Lust For Youth ‘Compassion’ (Sacred Bones)

Ice-cold drum ’n’ bass meets 80s/90s synthwave anyone?

Lust For Youth have gone through several transitions since their conceptualisation in 2009. Hailing from Gothenburg, Sweden, they started life as a solo outfit helmed by Hannes Norrvide, who, unable to join his mates in their punk band because there was little call for his keyboard skills, decided to make music on his own.

He flitted between genres, moving from gothic darkwave towards a more synthpop direction and transformed to a two-piece and then a three-piece outfit. The current iteration consists of Hannes, Loke Rahbek (of Croation Amor) and producer Malthe Fischer. The three of them have preened and polished ‘Compassion’, LFY’s follow-up to 2014’s ‘International’, with a meticulous grace. It is a record that has been crafted… compassionately.

All jokes aside, this feels like a natural progression for Lust For Youth. Combining several elements into this long-player, non of these eight tracks ever feel like they’re lost, unable to find their way or unsure in which musical direction to turn. ‘Stardom’ opens proceedings and draws out its synths, the drums continuous as Norrvide’s vocals sigh heavily, with its melancholy echoing off into the distance and setting the overall mood for the album.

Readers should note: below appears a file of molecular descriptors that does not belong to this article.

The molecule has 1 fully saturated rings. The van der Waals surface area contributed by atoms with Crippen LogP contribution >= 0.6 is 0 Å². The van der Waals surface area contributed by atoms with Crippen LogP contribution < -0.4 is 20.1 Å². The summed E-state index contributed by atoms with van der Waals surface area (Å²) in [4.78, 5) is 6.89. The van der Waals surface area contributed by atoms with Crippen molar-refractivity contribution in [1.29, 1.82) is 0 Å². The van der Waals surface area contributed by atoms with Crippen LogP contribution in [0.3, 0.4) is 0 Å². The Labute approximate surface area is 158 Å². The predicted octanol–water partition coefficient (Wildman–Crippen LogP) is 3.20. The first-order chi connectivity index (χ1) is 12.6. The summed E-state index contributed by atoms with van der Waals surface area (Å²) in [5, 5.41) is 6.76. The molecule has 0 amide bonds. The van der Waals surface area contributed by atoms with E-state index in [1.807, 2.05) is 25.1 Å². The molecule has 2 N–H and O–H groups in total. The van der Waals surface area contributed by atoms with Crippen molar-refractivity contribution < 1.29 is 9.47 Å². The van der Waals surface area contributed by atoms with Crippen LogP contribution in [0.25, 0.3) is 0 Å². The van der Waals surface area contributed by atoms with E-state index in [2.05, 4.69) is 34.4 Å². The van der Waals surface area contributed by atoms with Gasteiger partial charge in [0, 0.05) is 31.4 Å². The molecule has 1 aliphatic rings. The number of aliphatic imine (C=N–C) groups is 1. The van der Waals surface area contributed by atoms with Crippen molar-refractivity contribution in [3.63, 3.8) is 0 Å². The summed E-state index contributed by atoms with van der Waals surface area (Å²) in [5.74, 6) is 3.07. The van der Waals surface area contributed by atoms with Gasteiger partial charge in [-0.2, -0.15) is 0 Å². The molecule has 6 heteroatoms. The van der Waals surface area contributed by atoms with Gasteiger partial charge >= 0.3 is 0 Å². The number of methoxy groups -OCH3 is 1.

While ‘Compassion’ isn’t quite as low-key as previous outings, neither is it as buoyant as ‘International’. The influences shine through though with smatterings of New Order here, a bit of Pet Shop Boys there. There are moments where it feels like The Smiths, albeit a little more electronic and a little less Morrissey.

The album as a whole straddles the line between the light and dark. Moodier tracks like ‘Limerence’ are juxtaposed with an upbeat mix of drums and synths, ‘Sudden Ambitions’ is very 80s synthwave (at times almost leaning on retrowave) while ‘Better Looking Brother’ uses most of its seven and a half minutes to create something more danceable and rhythmic. ‘Tokyo’ is more contemporary, while still drawing on older influences (more drum ’n’ bass-y, even dubby in places) and the whole thing draws to a close with ‘In Return’, a more experimental slow sombre track], very 90s sounding and accompanied by a foreign tongue.

Lust For Youth have created an album that doesn’t outstay its welcome while ensuring it leaves an impact. Some may argue that they borrow too liberally from their musical influences, but Norrvide and co make sure it feels fresher and more contemporary. ‘Compassion’ is romantic, vulnerable record that soars ever higher while casting a bleak, beautiful shadow.

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